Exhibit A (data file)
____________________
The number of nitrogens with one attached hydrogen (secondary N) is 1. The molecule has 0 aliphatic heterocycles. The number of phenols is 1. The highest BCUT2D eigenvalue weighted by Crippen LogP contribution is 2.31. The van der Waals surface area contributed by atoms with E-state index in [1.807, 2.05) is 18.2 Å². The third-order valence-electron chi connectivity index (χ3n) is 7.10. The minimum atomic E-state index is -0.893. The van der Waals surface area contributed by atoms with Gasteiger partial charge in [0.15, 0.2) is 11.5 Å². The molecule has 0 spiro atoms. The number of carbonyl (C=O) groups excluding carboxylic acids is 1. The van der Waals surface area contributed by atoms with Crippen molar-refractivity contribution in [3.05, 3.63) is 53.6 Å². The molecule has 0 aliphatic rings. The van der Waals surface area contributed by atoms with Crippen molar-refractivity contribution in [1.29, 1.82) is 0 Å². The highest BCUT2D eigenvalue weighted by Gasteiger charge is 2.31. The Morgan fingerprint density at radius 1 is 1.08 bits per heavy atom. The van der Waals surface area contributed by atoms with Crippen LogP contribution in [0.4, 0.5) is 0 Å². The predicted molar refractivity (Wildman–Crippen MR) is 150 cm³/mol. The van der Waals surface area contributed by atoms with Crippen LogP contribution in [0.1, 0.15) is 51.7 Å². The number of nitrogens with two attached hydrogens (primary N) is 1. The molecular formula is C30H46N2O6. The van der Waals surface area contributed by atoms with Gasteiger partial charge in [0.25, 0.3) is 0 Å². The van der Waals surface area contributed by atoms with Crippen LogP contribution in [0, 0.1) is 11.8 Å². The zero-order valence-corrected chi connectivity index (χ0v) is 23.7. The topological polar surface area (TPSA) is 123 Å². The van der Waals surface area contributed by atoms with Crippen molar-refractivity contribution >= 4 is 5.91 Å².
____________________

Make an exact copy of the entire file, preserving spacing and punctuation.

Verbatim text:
The number of nitrogens with one attached hydrogen (secondary N) is 1. The molecule has 0 aliphatic heterocycles. The number of phenols is 1. The highest BCUT2D eigenvalue weighted by Crippen LogP contribution is 2.31. The van der Waals surface area contributed by atoms with E-state index in [1.807, 2.05) is 18.2 Å². The third-order valence-electron chi connectivity index (χ3n) is 7.10. The minimum atomic E-state index is -0.893. The van der Waals surface area contributed by atoms with Gasteiger partial charge in [0.15, 0.2) is 11.5 Å². The molecule has 0 spiro atoms. The number of carbonyl (C=O) groups excluding carboxylic acids is 1. The van der Waals surface area contributed by atoms with Crippen molar-refractivity contribution in [3.05, 3.63) is 53.6 Å². The molecule has 0 aliphatic rings. The van der Waals surface area contributed by atoms with Crippen molar-refractivity contribution in [1.29, 1.82) is 0 Å². The highest BCUT2D eigenvalue weighted by Gasteiger charge is 2.31. The Morgan fingerprint density at radius 1 is 1.08 bits per heavy atom. The van der Waals surface area contributed by atoms with Crippen LogP contribution in [0.4, 0.5) is 0 Å². The predicted molar refractivity (Wildman–Crippen MR) is 150 cm³/mol. The van der Waals surface area contributed by atoms with Crippen LogP contribution in [0.1, 0.15) is 51.7 Å². The number of nitrogens with two attached hydrogens (primary N) is 1. The molecular formula is C30H46N2O6. The van der Waals surface area contributed by atoms with Gasteiger partial charge in [0.25, 0.3) is 0 Å². The van der Waals surface area contributed by atoms with Crippen LogP contribution in [0, 0.1) is 11.8 Å². The zero-order valence-corrected chi connectivity index (χ0v) is 23.7. The topological polar surface area (TPSA) is 123 Å². The van der Waals surface area contributed by atoms with Crippen molar-refractivity contribution >= 4 is 5.91 Å².